The United States has lifted an arms embargo against Indonesia, ending a six-year ban on military aid to the world's most populous Muslim nation imposed due to human rights concerns.

The Bush administration has long argued that isolating Indonesia, which has been hit by several bombings by Al Qaeda linked terrorists in recent years, was not in Washington's strategic interests.

The decision, announced Tuesday in Washington, drew immediate criticism from rights groups.

"President Bush betrayed the untold tens of thousands of victims of the Indonesian military's brutality in Indonesia and East Timor," said John Miller, from the East Timor and Indonesia Action Network.

Congress cut ties with Indonesia's military in 1999 after it was accused of taking part in violence in East Timor during that territory's break from Indonesia's rule in a U.N.-sponsored referendum.

Limited ties had been restored under the Bush administration, but the Indonesian government had long lobbied for the removal of all restrictions.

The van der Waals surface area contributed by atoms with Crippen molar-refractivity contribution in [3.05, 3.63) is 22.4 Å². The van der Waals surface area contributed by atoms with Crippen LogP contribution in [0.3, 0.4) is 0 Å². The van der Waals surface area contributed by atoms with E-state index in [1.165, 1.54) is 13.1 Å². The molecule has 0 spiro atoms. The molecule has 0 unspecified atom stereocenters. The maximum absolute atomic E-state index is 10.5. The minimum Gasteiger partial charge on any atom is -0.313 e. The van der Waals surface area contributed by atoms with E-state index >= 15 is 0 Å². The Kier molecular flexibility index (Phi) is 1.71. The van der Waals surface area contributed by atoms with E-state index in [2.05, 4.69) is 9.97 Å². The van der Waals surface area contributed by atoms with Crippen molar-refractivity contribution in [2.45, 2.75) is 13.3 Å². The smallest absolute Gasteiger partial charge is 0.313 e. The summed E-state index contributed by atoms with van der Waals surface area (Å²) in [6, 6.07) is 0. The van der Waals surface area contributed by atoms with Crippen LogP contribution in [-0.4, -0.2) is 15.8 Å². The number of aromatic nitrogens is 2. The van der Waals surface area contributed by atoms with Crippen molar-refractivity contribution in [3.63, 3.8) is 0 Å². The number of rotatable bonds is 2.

The State Department used a national security waiver to remove the restrictions, State Department spokesman Sean McCormack said in a statement.

"The administration considers the relationship between the United States and Indonesia, the world's third largest democracy, to be of the utmost importance," he said.

He said that the administration planned to help modernize the Indonesian military and support U.S. and Indonesian security objectives, including counterterrorism, but that Washington "remained committed to pressing for accountability for past human rights abuses."

Efforts to restore ties received a boost after the December tsunami, which killed 130,000 people on Indonesia's Sumatra Island. The U.S. and Indonesian militaries worked together to deliver aid to victims.

The Bush administration has argued that the ban should be lifted to help build Indonesia into a bulwark against Al Qaeda infiltration in Southeast Asia, where the Jemaah Islamiyah terror group has launched several terror attacks in the region.

Indonesia's underfunded military has long been accused of human rights violations in the course of putting down separatist insurgencies in far flung regions of the sprawling archipelago.